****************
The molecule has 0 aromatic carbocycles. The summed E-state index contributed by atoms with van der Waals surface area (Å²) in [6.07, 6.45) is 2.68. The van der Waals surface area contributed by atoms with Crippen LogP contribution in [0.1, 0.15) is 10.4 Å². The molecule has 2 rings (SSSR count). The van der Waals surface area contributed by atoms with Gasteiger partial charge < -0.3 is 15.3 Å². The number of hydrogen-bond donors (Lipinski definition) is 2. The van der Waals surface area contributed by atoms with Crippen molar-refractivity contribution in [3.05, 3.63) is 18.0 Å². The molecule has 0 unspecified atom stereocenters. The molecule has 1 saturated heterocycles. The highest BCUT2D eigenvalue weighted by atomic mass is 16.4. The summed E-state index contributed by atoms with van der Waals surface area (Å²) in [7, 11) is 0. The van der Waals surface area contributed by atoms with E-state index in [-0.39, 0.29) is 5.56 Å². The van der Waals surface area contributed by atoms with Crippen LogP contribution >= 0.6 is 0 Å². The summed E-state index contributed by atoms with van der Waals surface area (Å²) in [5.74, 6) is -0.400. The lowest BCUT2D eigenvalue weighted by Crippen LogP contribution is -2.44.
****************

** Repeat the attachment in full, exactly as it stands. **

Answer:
The molecule has 0 aromatic carbocycles. The summed E-state index contributed by atoms with van der Waals surface area (Å²) in [6.07, 6.45) is 2.68. The van der Waals surface area contributed by atoms with Crippen LogP contribution in [0.1, 0.15) is 10.4 Å². The molecule has 2 rings (SSSR count). The van der Waals surface area contributed by atoms with Gasteiger partial charge < -0.3 is 15.3 Å². The number of hydrogen-bond donors (Lipinski definition) is 2. The van der Waals surface area contributed by atoms with Crippen molar-refractivity contribution in [3.05, 3.63) is 18.0 Å². The molecule has 0 unspecified atom stereocenters. The molecule has 1 saturated heterocycles. The highest BCUT2D eigenvalue weighted by atomic mass is 16.4. The summed E-state index contributed by atoms with van der Waals surface area (Å²) in [7, 11) is 0. The van der Waals surface area contributed by atoms with E-state index in [-0.39, 0.29) is 5.56 Å². The van der Waals surface area contributed by atoms with Crippen LogP contribution >= 0.6 is 0 Å². The summed E-state index contributed by atoms with van der Waals surface area (Å²) in [5.74, 6) is -0.400. The lowest BCUT2D eigenvalue weighted by Crippen LogP contribution is -2.44.